In that vein, I do not limit my ambitions in the way in which Nanette Milne does. I thank her for the opportunity for the debate, which is welcome. However, I think that we should have a dual carriageway all the way to Fraserburgh, not one that stops at the small town of Peterhead, although of course Peterhead is a very important town.

At last there has been some slight progress on the northern part of the A90. Today I received information about the Hatton bends tender. In the debate five years ago, Alex Salmond welcomed the commitment of the Executive to doing that work. The tender will go out on 26 May and the work will start on 22 August and continue for 45 weeks. Let us hope that the interruption is not too much.

The Minister for Transport (Nicol Stephen): The member has stolen my speech.

Stewart Stevenson: I am sorry if I have stolen the minister's speech, but I have shown how we in Banff and Buchan are well wired into what is going on. We will be better wired in with better roads.

Some statistics on injuries and deaths will help to anchor the debate. Between 1999 and 2003, six fatalities per year occurred in Aberdeen, whereas 25 per year took place in Aberdeenshire. That is despite the fact that the populations of the two areas are broadly similar, albeit that Aberdeenshire's is slightly bigger. Research shows that 50 per cent of accidents happen within two miles of home, so the problem is perhaps even more significant than that ratio would suggest. The total number of accidents for the period is 556 in Aberdeenshire and 424 in Aberdeen. Those figures demonstrate, perhaps not conclusively but illustratively, the nature of the problem.

After BEAR Scotland Ltd took over the maintenance of the part of the A90 that is the subject of tonight's debate, as well as the other parts of that road, some important issues became apparent that people had not previously realised. For example, BEAR had not realised that the A90 north of Aberdeen was the only part of its empire in which no alternative transport medium was available. Whereas every other bit of trunk road that BEAR was given connected places that, in the event of the road being blocked, could be accessed by railway, no railway goes to Ellon, Peterhead or Fraserburgh. Much though I might like such a railway to be built, I suspect that the cost benefit ratio would make it unreasonable for me to demand one. However, once the Borders railway opens, mine will be the only parliamentary constituency in Scotland with neither an airport nor a railway. That illustrates a key point.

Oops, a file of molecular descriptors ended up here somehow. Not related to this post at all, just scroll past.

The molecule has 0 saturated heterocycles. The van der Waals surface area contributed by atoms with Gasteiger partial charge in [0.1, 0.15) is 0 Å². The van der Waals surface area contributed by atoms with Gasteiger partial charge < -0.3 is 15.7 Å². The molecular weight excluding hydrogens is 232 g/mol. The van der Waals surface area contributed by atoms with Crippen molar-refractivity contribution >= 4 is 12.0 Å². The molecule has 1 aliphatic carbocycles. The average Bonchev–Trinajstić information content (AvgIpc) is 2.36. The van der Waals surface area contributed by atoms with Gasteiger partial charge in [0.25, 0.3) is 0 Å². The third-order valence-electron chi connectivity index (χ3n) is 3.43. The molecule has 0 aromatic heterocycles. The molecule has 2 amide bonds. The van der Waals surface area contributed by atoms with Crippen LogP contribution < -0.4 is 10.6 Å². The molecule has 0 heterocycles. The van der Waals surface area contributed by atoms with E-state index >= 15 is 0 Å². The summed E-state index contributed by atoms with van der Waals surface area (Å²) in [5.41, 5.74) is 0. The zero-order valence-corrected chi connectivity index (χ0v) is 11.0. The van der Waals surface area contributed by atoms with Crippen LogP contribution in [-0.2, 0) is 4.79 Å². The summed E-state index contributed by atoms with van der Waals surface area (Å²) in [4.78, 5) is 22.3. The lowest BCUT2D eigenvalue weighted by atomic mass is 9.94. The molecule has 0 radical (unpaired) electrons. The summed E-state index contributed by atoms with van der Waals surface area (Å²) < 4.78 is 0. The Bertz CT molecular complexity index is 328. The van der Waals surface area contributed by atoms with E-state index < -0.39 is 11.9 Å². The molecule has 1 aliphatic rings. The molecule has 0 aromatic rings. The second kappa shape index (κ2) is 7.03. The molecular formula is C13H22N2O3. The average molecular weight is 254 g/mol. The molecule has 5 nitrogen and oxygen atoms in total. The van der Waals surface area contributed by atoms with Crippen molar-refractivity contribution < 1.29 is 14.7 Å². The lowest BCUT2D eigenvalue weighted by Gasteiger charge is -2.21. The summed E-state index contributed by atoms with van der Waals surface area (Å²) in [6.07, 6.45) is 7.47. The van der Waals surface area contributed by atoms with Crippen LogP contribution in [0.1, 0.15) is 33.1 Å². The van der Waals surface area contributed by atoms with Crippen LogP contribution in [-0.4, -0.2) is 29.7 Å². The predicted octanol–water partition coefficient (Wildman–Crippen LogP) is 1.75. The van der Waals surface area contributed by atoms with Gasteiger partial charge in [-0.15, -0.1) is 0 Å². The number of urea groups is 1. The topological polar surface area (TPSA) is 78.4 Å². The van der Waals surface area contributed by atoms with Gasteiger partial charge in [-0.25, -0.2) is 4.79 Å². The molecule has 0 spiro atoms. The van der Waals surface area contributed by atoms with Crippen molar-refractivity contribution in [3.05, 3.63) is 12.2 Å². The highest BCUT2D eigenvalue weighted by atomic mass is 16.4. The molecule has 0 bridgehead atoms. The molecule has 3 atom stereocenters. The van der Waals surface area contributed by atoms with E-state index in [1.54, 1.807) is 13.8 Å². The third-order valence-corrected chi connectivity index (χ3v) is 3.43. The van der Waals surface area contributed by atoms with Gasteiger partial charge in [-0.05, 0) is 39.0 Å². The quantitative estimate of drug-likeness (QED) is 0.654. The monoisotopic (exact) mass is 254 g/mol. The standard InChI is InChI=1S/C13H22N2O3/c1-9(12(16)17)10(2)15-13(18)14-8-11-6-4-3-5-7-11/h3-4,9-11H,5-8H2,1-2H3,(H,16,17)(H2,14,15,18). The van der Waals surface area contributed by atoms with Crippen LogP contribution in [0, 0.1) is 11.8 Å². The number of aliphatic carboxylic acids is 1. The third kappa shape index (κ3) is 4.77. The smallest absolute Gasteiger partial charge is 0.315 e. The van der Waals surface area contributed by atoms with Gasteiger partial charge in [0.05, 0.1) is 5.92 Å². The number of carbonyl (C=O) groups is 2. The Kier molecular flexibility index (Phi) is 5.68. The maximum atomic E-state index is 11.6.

The fact that only a single carriageway goes to Peterhead produces effects that not all people might realise. For example, I am told that the speed limit on single carriageways for heavy goods vehicles is 40mph. Therefore, such vehicles travel at only two thirds of the speed at which they could travel if they were on a dual carriageway. That not only slows down commercial traffic to its detriment but increases the likelihood that queues of cars will build up, the drivers of which experience tremendous frustration. Frustration is one of the key causes of accidents. The minister might care to think about that issue.

Alex Salmond said in the debate in 2000:

"I greatly welcome the progress on the Hatton bends ... I welcome the minister's commitment to the project."—[Official Report, 10 May 2000; Vol 6, c 496.]

It has, indeed, been a sair fecht and a long time.

I find it slightly ironic—as a mathematician, I always notice these things—that the debate on that day was on motion number S1M-737, in the name of David Davidson. In the north-east, we ain't jetting our way to a new transport infrastructure. If the Minister for Transport can tell us different, he will have our eternal gratitude.


S2M-2762 Rehabilitation in Prisons

Scottish Parliament

Wednesday 11 May 2005

[THE PRESIDING OFFICER opened the meeting at 14:30]

… … …

Rehabilitation in Prisons

The Deputy Presiding Officer (Murray Tosh): The next item of business is a debate on motion S2M-2762, in the name of Pauline McNeill, on behalf of the Justice 1 Committee, on its report on its inquiry into the effectiveness of rehabilitation in prisons, which is its third report in 2005.